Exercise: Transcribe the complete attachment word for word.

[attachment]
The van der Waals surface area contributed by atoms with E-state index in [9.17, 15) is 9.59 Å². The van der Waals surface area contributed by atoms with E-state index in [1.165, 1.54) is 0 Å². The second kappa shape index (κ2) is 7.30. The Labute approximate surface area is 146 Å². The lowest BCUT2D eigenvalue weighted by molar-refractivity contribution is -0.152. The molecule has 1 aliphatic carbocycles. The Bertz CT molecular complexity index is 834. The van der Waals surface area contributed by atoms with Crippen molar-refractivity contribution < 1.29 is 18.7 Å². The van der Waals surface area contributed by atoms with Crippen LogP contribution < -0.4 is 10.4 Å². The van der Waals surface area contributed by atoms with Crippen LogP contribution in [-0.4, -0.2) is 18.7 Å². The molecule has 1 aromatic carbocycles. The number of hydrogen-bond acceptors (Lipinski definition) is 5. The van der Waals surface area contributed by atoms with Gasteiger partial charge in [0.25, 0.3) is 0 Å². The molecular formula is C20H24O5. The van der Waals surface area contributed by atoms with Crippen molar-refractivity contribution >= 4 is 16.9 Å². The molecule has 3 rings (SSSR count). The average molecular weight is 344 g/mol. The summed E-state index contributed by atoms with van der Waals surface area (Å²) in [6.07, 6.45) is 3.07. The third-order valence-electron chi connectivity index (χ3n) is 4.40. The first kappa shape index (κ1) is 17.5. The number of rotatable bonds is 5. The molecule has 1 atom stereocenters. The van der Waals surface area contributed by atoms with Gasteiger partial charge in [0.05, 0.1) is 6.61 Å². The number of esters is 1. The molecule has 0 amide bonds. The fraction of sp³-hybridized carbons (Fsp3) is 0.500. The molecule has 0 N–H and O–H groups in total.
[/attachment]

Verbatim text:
The van der Waals surface area contributed by atoms with E-state index in [9.17, 15) is 9.59 Å². The van der Waals surface area contributed by atoms with E-state index in [1.165, 1.54) is 0 Å². The second kappa shape index (κ2) is 7.30. The Labute approximate surface area is 146 Å². The lowest BCUT2D eigenvalue weighted by molar-refractivity contribution is -0.152. The molecule has 1 aliphatic carbocycles. The Bertz CT molecular complexity index is 834. The van der Waals surface area contributed by atoms with Crippen molar-refractivity contribution < 1.29 is 18.7 Å². The van der Waals surface area contributed by atoms with Crippen LogP contribution < -0.4 is 10.4 Å². The van der Waals surface area contributed by atoms with Crippen LogP contribution in [-0.4, -0.2) is 18.7 Å². The molecule has 1 aromatic carbocycles. The number of hydrogen-bond acceptors (Lipinski definition) is 5. The van der Waals surface area contributed by atoms with Gasteiger partial charge in [0.25, 0.3) is 0 Å². The molecular formula is C20H24O5. The van der Waals surface area contributed by atoms with Crippen molar-refractivity contribution >= 4 is 16.9 Å². The molecule has 3 rings (SSSR count). The average molecular weight is 344 g/mol. The summed E-state index contributed by atoms with van der Waals surface area (Å²) in [6.07, 6.45) is 3.07. The third-order valence-electron chi connectivity index (χ3n) is 4.40. The first kappa shape index (κ1) is 17.5. The number of rotatable bonds is 5. The molecule has 1 atom stereocenters. The van der Waals surface area contributed by atoms with Gasteiger partial charge in [0.05, 0.1) is 6.61 Å². The number of esters is 1. The molecule has 0 amide bonds. The fraction of sp³-hybridized carbons (Fsp3) is 0.500. The molecule has 0 N–H and O–H groups in total.